So Deb, life in the high hills of Scotland has taken a new turn; another chapter in this habituation that leaves many more questions than answers. What is the Alpha’s point in staying on and trying to communicate? And what’s all the recent shooting about? Does that relate to his insistence on staying close by? It’s a worrying time and one when I wish I knew a lot more about these creatures than I do. I’m inviting anybody with experience in habituation or serious research background in Bigfoot behaviour to please chime in with their thoughts.
Wishing all in the UK a safe weekend as this apparently promises to be another “doozie.” Take good care and bye for now,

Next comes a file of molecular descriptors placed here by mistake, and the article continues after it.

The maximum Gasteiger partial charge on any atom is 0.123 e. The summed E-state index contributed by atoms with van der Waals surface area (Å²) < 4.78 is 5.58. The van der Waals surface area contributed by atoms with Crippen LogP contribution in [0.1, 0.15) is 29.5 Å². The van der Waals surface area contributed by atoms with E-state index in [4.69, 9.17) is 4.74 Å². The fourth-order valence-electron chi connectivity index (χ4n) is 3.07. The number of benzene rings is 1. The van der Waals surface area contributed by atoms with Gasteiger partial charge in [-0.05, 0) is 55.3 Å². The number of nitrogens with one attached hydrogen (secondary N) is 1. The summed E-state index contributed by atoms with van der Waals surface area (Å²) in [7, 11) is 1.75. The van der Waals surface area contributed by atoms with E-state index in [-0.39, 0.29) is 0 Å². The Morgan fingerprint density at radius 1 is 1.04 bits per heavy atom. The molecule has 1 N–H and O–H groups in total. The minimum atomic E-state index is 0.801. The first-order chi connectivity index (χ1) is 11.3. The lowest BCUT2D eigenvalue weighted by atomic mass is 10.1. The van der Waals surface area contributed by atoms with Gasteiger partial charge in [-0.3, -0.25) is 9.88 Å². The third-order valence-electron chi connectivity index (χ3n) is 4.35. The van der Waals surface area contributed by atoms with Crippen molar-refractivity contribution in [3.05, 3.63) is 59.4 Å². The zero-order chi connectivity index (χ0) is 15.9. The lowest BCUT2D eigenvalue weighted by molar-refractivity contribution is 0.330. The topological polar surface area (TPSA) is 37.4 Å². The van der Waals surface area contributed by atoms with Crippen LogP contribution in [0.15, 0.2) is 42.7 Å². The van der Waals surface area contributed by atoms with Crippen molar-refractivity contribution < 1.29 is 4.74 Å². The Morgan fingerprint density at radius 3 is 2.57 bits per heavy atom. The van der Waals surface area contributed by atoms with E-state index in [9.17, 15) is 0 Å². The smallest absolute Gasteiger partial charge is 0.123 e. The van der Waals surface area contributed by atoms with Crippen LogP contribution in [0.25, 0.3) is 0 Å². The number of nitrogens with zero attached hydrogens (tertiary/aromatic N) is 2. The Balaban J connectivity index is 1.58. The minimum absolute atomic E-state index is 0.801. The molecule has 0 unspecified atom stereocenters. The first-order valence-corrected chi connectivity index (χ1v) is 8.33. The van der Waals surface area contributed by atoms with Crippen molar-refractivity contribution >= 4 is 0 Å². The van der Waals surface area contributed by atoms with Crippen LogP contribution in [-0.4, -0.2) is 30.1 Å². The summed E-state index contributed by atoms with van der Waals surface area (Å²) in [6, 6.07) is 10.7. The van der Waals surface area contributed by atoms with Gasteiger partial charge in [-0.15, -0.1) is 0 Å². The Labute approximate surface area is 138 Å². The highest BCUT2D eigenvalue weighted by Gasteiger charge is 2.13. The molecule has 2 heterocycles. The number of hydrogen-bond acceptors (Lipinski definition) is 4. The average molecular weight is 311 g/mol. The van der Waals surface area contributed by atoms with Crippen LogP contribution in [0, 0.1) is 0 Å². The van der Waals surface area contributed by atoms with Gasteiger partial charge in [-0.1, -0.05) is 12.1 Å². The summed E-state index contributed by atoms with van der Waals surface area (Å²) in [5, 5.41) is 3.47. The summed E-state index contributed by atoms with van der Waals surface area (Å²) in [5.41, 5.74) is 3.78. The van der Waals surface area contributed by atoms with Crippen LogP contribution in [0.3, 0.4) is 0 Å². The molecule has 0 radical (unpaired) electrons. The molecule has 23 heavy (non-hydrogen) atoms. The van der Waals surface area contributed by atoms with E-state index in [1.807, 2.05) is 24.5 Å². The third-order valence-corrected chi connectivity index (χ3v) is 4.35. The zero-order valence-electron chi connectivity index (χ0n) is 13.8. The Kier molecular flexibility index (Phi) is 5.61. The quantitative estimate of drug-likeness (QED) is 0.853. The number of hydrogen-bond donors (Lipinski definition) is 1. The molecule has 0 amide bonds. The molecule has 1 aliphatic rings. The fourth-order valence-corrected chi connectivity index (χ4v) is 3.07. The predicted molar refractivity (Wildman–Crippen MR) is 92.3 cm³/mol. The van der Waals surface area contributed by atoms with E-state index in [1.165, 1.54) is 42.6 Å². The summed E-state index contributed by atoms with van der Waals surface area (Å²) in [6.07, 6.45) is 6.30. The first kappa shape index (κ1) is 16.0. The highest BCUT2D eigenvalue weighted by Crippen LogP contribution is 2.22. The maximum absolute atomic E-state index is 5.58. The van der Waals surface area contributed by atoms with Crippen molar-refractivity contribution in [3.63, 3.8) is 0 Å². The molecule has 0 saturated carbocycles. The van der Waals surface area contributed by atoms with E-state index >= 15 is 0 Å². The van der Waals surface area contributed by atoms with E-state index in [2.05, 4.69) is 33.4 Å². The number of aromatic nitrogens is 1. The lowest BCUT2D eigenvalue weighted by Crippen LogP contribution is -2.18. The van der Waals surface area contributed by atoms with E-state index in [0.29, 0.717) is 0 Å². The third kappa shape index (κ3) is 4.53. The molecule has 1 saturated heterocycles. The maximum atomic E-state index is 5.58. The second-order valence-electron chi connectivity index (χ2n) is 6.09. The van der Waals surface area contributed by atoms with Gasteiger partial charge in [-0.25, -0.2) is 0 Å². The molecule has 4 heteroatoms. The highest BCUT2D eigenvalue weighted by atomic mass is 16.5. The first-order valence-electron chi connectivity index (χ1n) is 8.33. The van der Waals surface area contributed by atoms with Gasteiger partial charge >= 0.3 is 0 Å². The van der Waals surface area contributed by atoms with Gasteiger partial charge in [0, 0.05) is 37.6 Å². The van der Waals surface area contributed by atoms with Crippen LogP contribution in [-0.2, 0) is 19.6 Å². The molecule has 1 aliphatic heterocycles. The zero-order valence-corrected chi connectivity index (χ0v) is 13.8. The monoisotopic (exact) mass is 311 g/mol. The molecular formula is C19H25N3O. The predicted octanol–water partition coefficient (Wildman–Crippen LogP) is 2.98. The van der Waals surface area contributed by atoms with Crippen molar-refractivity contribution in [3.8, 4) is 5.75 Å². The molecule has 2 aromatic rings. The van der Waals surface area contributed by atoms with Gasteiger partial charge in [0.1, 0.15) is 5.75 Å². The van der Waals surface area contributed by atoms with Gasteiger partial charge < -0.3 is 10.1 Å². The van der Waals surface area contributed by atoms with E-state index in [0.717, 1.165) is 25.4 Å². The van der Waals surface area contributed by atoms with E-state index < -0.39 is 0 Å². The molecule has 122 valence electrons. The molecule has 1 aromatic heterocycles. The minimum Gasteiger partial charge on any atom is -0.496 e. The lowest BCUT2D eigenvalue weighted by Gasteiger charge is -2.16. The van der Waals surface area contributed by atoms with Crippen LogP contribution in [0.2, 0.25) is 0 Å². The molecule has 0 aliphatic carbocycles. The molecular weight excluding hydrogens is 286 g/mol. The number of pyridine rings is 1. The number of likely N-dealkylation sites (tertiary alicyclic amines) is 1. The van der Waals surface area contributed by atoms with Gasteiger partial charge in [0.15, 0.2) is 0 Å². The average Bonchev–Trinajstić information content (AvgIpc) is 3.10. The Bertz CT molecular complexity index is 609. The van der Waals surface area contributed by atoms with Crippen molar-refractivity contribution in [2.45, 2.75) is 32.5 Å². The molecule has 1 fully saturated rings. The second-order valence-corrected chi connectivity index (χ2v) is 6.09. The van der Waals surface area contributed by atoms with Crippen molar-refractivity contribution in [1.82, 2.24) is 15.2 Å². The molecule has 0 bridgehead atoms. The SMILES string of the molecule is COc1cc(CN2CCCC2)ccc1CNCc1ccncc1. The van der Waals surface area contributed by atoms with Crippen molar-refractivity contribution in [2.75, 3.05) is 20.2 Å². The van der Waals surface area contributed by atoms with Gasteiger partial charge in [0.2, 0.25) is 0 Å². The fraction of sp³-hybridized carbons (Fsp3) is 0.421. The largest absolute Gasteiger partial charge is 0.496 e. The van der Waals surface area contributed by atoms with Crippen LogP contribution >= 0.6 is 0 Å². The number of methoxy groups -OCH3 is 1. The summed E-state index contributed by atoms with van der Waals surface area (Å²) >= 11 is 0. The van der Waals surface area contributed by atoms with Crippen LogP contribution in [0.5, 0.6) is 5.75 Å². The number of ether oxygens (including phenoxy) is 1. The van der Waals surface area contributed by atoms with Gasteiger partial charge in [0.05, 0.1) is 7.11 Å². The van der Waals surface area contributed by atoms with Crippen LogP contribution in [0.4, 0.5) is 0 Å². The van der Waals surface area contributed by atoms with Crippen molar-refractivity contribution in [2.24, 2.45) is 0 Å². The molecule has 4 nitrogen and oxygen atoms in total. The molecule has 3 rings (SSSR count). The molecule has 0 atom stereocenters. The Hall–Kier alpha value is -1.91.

Isabella’s Journal. The giant returns, cupcakes and grunts.
In a Loch far away in the North of Scotland a leading UK researcher took the chance of a break to camp wild alongside the Lochon there to enjoy the river and forests, little did he know that in the forested land beyond the trees lies a small cottage where a giant visits from time to time. I didn’t tell the researcher what wonders abound in the area. And the current exclusion due to the landowner. On the 20th of June he contacted me and reported that late in the night he had heard grunts and loud noises coming from within the trees. I then explained what I knew of the area and what had happened there to him and we both said “now wouldn’t it be strange if Isabella had action and heard the grunts too? Not daring to think it could be true.